Roommates: College and Beyond

Hello, World.

I did a post about roommates a while back (2 years ago!), which was ironically the last time I had roommates for a while. Once I was an RA, I lived alone. Interestingly, I feel like I learned more about myself while living alone. Anyway, I’m sure most of my tips still ring true, but I wanted to update the post, and add a bit more maturity to it. I think I’ve grown up a lot in the last few years, and I think that after two years as an RA, I now recognize common trends, behaviors, and habits that lead to either healthy or unhealthy roommate situations. This might be repetitive if you’ve been reading this blog from the beginning, or at least the last two years, but I really do think everything I’m about to share will help you have a more positive living environment.

Callie Leigh.png

Living with people is hard. Living alone is hard. If you take advice seriously, though, it’ll be easier to adjust to living with people who may be different from you in important ways.

(1) Communicate any expectations right away. Communicating with someone you don’t really know very well can be tricky. Sometimes you come off differently than you intended, and sometimes you aren’t sure how to bring up issues that are important to you. Be sure to bring up any expectations you have. Do you expect guests to only come over weekends? Do you expect the temperature in the house to be warm? Cold? Medium? Things may seem trivial, but they are important.

(2) If a problem develops, tackle it head on. I know conflict can be difficult, and frankly no one loves dealing with conflict (however, if you do, I applaud you). Conflict can be awkward, uncomfortable, and force us to reflect on our own behavior. However, if you let issues bubble and fester, you’ll be worse off. If something is upsetting you, be honest. After all, even if the conversation doesn’t go perfectly, it’s still better than saying nothing and then blind sighting you roommates when you finally have enough.

(3) Be inclusive, and don’t withdraw. Everyone has different ways of living, and even existing. I think something I consider when living with people is how I’d want them to treat me. It’s good to invite the roommates, even if you think they don’t want to go to something. If you actually, fully invite them, maybe they’ll surprise you! It’s better to be inclusive than exclusive. I also feel that if there’s something wrong, you should deal with. The last thing that’s going to help something is withdrawing from the situation. If you stop spending any time interacting with your roommate(s), the situation will just get worse and worse.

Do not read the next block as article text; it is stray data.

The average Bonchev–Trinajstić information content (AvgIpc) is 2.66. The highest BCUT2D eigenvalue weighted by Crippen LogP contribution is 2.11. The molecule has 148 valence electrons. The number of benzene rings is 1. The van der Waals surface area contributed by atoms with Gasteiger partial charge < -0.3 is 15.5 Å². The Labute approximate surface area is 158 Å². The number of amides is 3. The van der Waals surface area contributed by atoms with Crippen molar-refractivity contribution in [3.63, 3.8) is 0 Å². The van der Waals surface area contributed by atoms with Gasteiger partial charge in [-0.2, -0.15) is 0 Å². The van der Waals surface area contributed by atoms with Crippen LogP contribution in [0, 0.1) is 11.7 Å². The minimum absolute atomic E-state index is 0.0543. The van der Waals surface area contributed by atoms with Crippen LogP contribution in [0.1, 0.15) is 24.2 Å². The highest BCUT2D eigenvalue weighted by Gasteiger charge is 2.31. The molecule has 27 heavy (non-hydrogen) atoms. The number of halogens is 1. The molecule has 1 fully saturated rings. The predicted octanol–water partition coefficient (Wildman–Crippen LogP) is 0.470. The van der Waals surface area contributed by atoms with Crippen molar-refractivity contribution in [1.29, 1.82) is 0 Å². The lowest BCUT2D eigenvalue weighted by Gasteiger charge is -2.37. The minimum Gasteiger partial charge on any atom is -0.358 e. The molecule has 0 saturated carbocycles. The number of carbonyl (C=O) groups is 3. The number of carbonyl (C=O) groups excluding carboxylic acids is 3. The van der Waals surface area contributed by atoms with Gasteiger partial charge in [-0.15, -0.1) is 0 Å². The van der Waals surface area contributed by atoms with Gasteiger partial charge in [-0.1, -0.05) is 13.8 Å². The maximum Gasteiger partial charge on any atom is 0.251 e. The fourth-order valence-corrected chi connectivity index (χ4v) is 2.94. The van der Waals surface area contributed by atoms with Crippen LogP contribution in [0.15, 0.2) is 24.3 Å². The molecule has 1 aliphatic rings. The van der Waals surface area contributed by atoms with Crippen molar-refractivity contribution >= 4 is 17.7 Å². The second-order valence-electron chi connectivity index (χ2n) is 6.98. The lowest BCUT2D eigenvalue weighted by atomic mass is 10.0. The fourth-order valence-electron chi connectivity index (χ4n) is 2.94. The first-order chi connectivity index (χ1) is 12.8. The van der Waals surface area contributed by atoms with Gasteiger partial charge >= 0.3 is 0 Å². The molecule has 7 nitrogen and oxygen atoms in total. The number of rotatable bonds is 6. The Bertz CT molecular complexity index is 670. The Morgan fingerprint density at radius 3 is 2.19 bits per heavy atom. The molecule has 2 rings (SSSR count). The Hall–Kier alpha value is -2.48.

(4) If a conversation let something unclear, ask them to clarify. I hate miscommunication, but I hate it even more when it could be avoided. If you have a conversation with your roommate, and walk away feeling bad about something, re-discuss the issue. You both could have walked away from the conversation with completely different perceptions of how it went or what the agreement you came to was. Clarification is key to making sure communication is actually effective.

(5) Be active in trying to build a strong relationship. From my experience, the best roommates are those who actively try to maintain a good, open relationship. When roommates don’t work, it’s typically because there is no actual relationship there other than a living arrangement. If you live in a house, make sure you’re making time a few times or at least once a week to do something as roommates without anyone else. It’s important to get to know each other. And the more you invest, the happier you’ll be and the easier it’ll be to deal with things when the arrangement is having some issues.

(6) Know each others schedules, and respect them. Everyone operates differently. I think it’s important to respect that people are different and that each roommate may do things a bit differently. Try to be respectful if you’re a night owl and your roommate is an early riser (and vice versa).

(7) Talk about guests. Guests, in my time as an RA, were the top reason roommate situations failed. You should feel comfortable in your space, and if people are constantly trekking in and out, that may not be easy. At the same time, if you’re a social butterfly who needs to be around people, you may not want to room with someone who prefers a less-filled social calendar. There is, however, compromise, and it’s essential. Talk about what’s acceptable. If one roommate really prefers to study during the week, maybe don’t have people over to your place. At the same time, the quiet roommate should be okay with having people over at least a few weekends. Talking openly about guests is key. It’s also important you ask before inviting people over. This isn’t a restriction, rather it’s a courtesy! It’s also important to be very clear in what having people over will entail. Again, in my time as an RA, I saw so many people move because of tension over guests, so don’t let this ruin what could otherwise be a great arrangement!

(8) If necessary, set household guidelines. I’ve heard people shun the prospect of actually making guidelines and setting hard rules, but I’ve also seen doing this turn a horrible roommate situation into a great situation. I think if this is really out of character for you, it can be modified so it’s not super concrete, but still communicates the expectations of all members of the living situation.

I’ve only shared 8 tips, but there are obviously a ton more. If you have specific questions, feel free to email me, and I can offer advice!

How do you live well with another person?

Callie leigh


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